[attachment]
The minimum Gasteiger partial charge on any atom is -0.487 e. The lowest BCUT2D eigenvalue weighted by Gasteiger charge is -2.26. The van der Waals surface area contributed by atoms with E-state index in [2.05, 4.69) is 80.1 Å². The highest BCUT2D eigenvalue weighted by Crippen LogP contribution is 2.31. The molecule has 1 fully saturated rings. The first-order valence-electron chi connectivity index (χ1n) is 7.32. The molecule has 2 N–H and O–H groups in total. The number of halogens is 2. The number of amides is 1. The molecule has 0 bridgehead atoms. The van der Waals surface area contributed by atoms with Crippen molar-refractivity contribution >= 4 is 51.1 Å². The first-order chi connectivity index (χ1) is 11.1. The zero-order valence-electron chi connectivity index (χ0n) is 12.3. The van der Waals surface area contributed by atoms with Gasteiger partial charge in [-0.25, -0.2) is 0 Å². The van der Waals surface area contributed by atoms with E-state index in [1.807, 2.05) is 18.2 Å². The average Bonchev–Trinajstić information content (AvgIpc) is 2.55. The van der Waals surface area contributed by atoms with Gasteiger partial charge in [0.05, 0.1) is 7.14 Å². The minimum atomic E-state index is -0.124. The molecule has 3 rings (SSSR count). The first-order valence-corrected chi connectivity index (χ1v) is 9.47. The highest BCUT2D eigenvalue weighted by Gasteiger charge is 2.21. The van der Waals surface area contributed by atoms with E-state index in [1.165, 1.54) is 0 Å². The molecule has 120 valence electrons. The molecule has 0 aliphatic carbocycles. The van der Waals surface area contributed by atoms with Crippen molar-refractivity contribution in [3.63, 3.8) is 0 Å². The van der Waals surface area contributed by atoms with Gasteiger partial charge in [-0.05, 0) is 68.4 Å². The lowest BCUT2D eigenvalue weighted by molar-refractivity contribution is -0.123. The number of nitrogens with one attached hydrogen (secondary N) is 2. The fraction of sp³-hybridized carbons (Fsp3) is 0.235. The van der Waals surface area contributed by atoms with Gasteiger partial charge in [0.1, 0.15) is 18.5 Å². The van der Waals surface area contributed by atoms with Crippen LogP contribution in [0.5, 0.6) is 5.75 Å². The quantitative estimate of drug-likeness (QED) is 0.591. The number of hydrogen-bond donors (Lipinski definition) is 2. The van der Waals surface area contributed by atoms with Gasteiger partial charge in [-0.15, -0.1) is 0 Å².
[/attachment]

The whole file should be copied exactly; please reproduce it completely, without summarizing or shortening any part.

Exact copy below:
The minimum Gasteiger partial charge on any atom is -0.487 e. The lowest BCUT2D eigenvalue weighted by Gasteiger charge is -2.26. The van der Waals surface area contributed by atoms with E-state index in [2.05, 4.69) is 80.1 Å². The highest BCUT2D eigenvalue weighted by Crippen LogP contribution is 2.31. The molecule has 1 fully saturated rings. The first-order valence-electron chi connectivity index (χ1n) is 7.32. The molecule has 2 N–H and O–H groups in total. The number of halogens is 2. The number of amides is 1. The molecule has 0 bridgehead atoms. The van der Waals surface area contributed by atoms with Crippen molar-refractivity contribution >= 4 is 51.1 Å². The first-order chi connectivity index (χ1) is 11.1. The zero-order valence-electron chi connectivity index (χ0n) is 12.3. The van der Waals surface area contributed by atoms with Gasteiger partial charge in [-0.25, -0.2) is 0 Å². The van der Waals surface area contributed by atoms with E-state index in [1.807, 2.05) is 18.2 Å². The average Bonchev–Trinajstić information content (AvgIpc) is 2.55. The van der Waals surface area contributed by atoms with Gasteiger partial charge in [0.05, 0.1) is 7.14 Å². The minimum atomic E-state index is -0.124. The molecule has 3 rings (SSSR count). The first-order valence-corrected chi connectivity index (χ1v) is 9.47. The highest BCUT2D eigenvalue weighted by Gasteiger charge is 2.21. The van der Waals surface area contributed by atoms with E-state index in [1.165, 1.54) is 0 Å². The molecule has 120 valence electrons. The molecule has 0 aliphatic carbocycles. The van der Waals surface area contributed by atoms with Crippen molar-refractivity contribution in [3.63, 3.8) is 0 Å². The van der Waals surface area contributed by atoms with Gasteiger partial charge in [-0.05, 0) is 68.4 Å². The lowest BCUT2D eigenvalue weighted by molar-refractivity contribution is -0.123. The number of nitrogens with one attached hydrogen (secondary N) is 2. The fraction of sp³-hybridized carbons (Fsp3) is 0.235. The van der Waals surface area contributed by atoms with Gasteiger partial charge in [0.1, 0.15) is 18.5 Å². The van der Waals surface area contributed by atoms with Crippen LogP contribution in [0.5, 0.6) is 5.75 Å². The quantitative estimate of drug-likeness (QED) is 0.591. The number of hydrogen-bond donors (Lipinski definition) is 2. The van der Waals surface area contributed by atoms with Gasteiger partial charge in [-0.15, -0.1) is 0 Å².